It's been weeks since I wrote any code. The crazy part is, the first thing I did when I realized I was staying afloat with my coaching program, blog ads, videos, etc.: I bought Let Over Lambda, a book on advanced Lisp techniques, and Computer Models of Musical Creativity, a book on algorithmic/AI-driven music by David Cope, probably #1 in the field worldwide and all-time. But I've been too busy working through books on analytics and psychology to get to either book yet. Likewise, if I had made a little bit more on my last video, I would have signed up for David Cope's Workshop in Algorithmic Computer Music - but I didn't make enough for that. (Or, at least, not along with the other things I wanted.)

I've been blogging about entrepreneurial topics for years without dipping my feet in the water. I never thought I'd find it so easy, and at the same time, I'm not sure it'll keep going. It's a little bit terrifying. Pretty much everything I've learned (and everything I teach in my videos) is valid and works, but it still surprises the hell out of me that I'm even paying the rent. It's a very disorienting experience, but I like it.

Anybody who's read my blog for a long time or seen my Archaeopteryx presentation knows that I'm also interested in other things besides code, most notably movies and music. Some people might think, "oh, well, if you're into movies and music, then of course programming is too nerdy for you." Except, between Facebook and the iPad, what is more fashionable today than apps?

It really shows how being a programmer is changing. Check out this recent Dilbert. The office intern got a cheap nose job from a veterinarian and ended up with a snout:

Consider: "you look too unconventional to be an engineer." What would Scott Adams, Dilbert's creator, think of the Ruby community?

For instance, here's a famous Rubyist:

why the lucky stiff, by rooreynolds on flickr

And a slide from MountainWest RubyConf:

Here's Nick Kallen's picture, from his Working With Rails profile:

Ooh la la! Sexy nipples!

Here's my old boss at ENTP, along with the CEO he hired and a Python programmer - who are also the members of his band - right after shooting a music video:

They look too unconventional to be engineers, but the same is probably true for two out of every three engineers in San Francisco. When you consider that we have Richard Stallman as a role model, I think normal people are probably lucky that engineers don't dress like Lady Gaga and speak only in Esperanto. Who knows - maybe Scott Adams is just getting old. Bringing the tanget to a close, it actually makes a lot more sense today than it might have a few years ago for a person's major interests to be music, movies, and code.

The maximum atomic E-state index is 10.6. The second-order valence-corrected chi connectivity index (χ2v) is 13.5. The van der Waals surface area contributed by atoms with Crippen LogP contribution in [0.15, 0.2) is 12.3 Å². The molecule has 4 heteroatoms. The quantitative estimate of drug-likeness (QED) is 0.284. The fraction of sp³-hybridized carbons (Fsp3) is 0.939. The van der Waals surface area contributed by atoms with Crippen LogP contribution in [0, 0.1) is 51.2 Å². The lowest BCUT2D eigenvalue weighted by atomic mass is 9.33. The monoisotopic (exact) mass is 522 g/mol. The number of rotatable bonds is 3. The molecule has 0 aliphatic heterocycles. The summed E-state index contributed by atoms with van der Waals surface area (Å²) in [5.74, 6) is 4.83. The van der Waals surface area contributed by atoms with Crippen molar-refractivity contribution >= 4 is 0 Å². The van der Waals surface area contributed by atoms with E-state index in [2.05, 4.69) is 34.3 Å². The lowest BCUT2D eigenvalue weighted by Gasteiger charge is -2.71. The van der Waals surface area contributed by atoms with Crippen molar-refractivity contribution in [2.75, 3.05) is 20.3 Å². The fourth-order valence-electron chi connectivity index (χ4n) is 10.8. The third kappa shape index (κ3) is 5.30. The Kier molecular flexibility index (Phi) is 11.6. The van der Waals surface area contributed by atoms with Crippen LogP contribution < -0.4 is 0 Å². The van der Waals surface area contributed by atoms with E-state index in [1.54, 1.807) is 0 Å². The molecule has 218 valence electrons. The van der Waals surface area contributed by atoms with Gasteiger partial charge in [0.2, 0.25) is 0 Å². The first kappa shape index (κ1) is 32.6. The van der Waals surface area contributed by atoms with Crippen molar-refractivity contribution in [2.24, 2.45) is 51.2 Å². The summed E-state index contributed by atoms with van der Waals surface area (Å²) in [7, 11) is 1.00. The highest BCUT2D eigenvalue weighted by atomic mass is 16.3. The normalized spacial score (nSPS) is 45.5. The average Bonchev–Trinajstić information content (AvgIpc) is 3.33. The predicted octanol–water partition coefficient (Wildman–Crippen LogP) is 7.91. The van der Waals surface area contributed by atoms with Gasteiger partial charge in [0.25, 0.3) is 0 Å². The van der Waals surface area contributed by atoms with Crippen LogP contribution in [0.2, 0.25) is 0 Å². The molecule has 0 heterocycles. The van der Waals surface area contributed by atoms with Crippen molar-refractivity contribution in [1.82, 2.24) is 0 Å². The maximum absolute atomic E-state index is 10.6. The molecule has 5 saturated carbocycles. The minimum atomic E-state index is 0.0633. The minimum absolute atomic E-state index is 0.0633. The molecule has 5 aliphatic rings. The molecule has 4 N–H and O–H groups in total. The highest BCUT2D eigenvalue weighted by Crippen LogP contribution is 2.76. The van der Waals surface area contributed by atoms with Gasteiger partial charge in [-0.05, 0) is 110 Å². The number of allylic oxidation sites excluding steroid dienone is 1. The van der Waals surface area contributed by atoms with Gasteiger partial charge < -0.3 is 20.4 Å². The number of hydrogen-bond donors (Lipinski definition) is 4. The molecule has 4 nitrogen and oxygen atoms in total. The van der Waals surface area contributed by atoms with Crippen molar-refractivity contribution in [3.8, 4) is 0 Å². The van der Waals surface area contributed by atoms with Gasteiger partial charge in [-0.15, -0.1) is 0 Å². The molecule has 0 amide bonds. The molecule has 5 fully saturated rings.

I totally forgot where I was going with this, but it'll all make sense if I begin dressing like Lady Gaga and blogging in Esperanto.

El punto es facil: ¿qué código usted escribiría, si usted no tiene que escribir código? Y: ahora yo non necesidad de escribir código. Pero puede ser que necesite escribir código otra vez muy pronto. No se. Tengo miedo. Pero me mucha gusta. Y sé que las actrices que dirían este nivel de riesgo se están relajando. Viven con los niveles de riesgo que hacen que el empresario más valiente parece wuss.

Qué sucede después sigue siendo un misterio a mí.

By the way, that was Español, not Esperanto. I don't speak Esperanto, and (more to the point) neither does BabelFish. Then again, I'm not sure BabelFish speaks Spanish, either, or even English.

The point that BabelFish engrished there: the amount of code I'm writing is unusually minimal for a programmer, but the level of risk I'm under (scary though it is) is unusually low for an actor. Likewise, a guy like Why The Lucky Stiff might have been unconventional for a programmer, but he was pretty straightforward for a musician - which I am, or at least, which I like to imagine myself. I like to imagine myself a programmer and an actor, too.

In fact, the only reason I began looking into Internet marketing was because I needed a way to make money which leaves open the option of going to auditions at any time. In theory working part-time, remote, as a programmer should have worked; in practice, it failed, several different times, in several different situations. Either I didn't make enough money, or I made part-time money while spending 40 hours or more in the company's chat room, or I made great money but worked 40 hours a week or more (up to 60 or 70!), or I got told I'd work 20 hours a week and ended up being asked to work 40+, etc., etc., etc. The work I did as a Rails programmer brought me into contact with a few very conventional corporations and a lot of optimistic entrepreneurs who had every reason to tell me whatever I wanted to hear; the result was that after several years of trying, I gave up on the whole idea of working part-time as a programmer and went back to the drawing board.

In everything I'm doing now, I'm researching the hell out of every angle and forming strategies based on principles I abstract from the research. I know logically that it should work, but it still surprises me every time, and I think the reason is, I don't get why everybody isn't doing the same thing. After all, researching, analyzing, and forming strategies that surprise you when they work is the long way round. There are shorter paths.

You would expect more geeks to abandon the startup culture for the Internet marketing culture, simply because it just works and there's plenty of short paths from "I'm on the Web all the time" to "I'm making money on the Web." There are Rubyists embracing Internet marketing and information products - Peepcode, Pragmatic Screencasts, Envycasts, Amy Hoy, Ben Orenstein, 37Signals' first book, Marc-André Cournoyer - but by and large, the VC culture still reigns supreme.